The present invention is described herein, at least in part, in terms of one or more embodiments. An embodiment is described herein to illustrate the present invention, an aspect thereof, a feature thereof, a concept thereof, and/or an example thereof. A physical embodiment of an apparatus, an article of manufacture, a machine, and/or of a process that embodies the present invention may include one or more of the aspects, features, concepts, examples, etc. described with reference to one or more of the embodiments discussed herein. Further, from figure to figure, the embodiments may incorporate the same or similarly named functions, steps, modules, etc. that may use the same or different reference numbers and, as such, the functions, steps, modules, etc. may be the same or similar functions, steps, modules, etc. or different ones.
Unless specifically stated to the contra, signals to, from, and/or between elements in a figure presented herein may be analog or digital, continuous time or discrete time, and single-ended or differential. For instance, if a signal path is shown as a single-ended path, it also represents a differential signal path. Similarly, if a signal path is shown as a differential path, it also represents a single-ended signal path. While one or more particular architectures are described herein, other architectures can likewise be implemented that use one or more data buses not expressly shown, direct connectivity between elements, and/or indirect coupling between other elements.
The term “module” is used in the description of the various embodiments of the present invention. A module includes a processing module (as described above), a functional block, hardware, and/or software stored on memory for performing one or more functions as may be described herein. Note that, if the module is implemented via hardware, the hardware may operate independently and/or in conjunction software and/or firmware. As used herein, a module may contain one or more sub-modules, each of which may be one or more modules.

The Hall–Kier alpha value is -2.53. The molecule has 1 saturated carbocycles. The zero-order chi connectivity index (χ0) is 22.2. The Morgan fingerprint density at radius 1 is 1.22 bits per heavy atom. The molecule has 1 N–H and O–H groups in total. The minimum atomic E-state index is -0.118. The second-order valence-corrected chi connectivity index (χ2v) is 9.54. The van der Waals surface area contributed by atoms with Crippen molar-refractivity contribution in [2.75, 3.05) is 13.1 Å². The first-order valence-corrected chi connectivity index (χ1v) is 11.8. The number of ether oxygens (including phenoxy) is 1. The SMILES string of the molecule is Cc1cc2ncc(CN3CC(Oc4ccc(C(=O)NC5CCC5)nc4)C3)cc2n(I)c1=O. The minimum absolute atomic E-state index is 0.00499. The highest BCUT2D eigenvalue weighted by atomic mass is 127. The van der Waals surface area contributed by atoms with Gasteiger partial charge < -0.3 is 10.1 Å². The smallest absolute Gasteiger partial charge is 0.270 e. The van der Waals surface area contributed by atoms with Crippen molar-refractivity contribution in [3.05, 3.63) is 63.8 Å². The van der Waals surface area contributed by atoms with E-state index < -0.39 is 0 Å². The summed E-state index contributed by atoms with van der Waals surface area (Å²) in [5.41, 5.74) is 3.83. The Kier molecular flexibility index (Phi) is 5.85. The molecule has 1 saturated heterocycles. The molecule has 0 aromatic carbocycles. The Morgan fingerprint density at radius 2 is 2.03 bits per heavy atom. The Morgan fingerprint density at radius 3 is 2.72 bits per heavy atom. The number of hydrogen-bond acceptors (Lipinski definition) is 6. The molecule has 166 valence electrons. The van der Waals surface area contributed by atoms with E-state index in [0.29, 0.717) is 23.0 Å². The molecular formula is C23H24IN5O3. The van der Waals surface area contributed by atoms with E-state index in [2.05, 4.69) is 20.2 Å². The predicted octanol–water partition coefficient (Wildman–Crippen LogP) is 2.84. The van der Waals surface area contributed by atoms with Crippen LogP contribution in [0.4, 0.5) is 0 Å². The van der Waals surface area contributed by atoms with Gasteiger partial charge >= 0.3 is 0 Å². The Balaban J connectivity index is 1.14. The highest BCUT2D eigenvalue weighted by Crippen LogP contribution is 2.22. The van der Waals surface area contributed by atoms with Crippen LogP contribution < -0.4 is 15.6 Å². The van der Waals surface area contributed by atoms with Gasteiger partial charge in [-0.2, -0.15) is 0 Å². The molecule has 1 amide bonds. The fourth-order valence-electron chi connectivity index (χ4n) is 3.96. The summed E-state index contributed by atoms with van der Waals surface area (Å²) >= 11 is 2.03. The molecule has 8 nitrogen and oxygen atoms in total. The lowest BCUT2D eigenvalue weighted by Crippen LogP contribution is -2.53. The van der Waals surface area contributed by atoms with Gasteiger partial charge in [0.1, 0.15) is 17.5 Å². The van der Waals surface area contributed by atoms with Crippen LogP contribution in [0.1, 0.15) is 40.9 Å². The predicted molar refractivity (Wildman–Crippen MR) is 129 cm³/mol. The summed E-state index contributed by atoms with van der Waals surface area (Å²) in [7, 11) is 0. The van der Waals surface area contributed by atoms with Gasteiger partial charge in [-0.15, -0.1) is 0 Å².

While particular combinations of various functions and features of the present invention are expressly described herein, other combinations of these features and functions are likewise possible. The embodiment described herein are not limited by the particular examples described and may include other combinations and embodiments.

Claims (18)

What is claimed is:
1. A method for spoof detection, comprising:
obtaining a three-dimensional (3D) surface map of a biometric object, wherein the 3D surface map includes a plurality of 3D coordinates;
processing the 3D surface map to detect a portion including a biometric feature;
processing the portion of the 3D surface map including the biometric feature to obtain a characteristic of the biometric feature;
determining that the characteristic of the biometric feature is outside an expected range for the biometric feature, wherein outside the expected range indicates a non-living spoof;
in response to determining that the characteristic of the biometric feature is outside an expected range for the biometric feature, processing the 3D surface map to detect another, second characteristic of the biometric feature;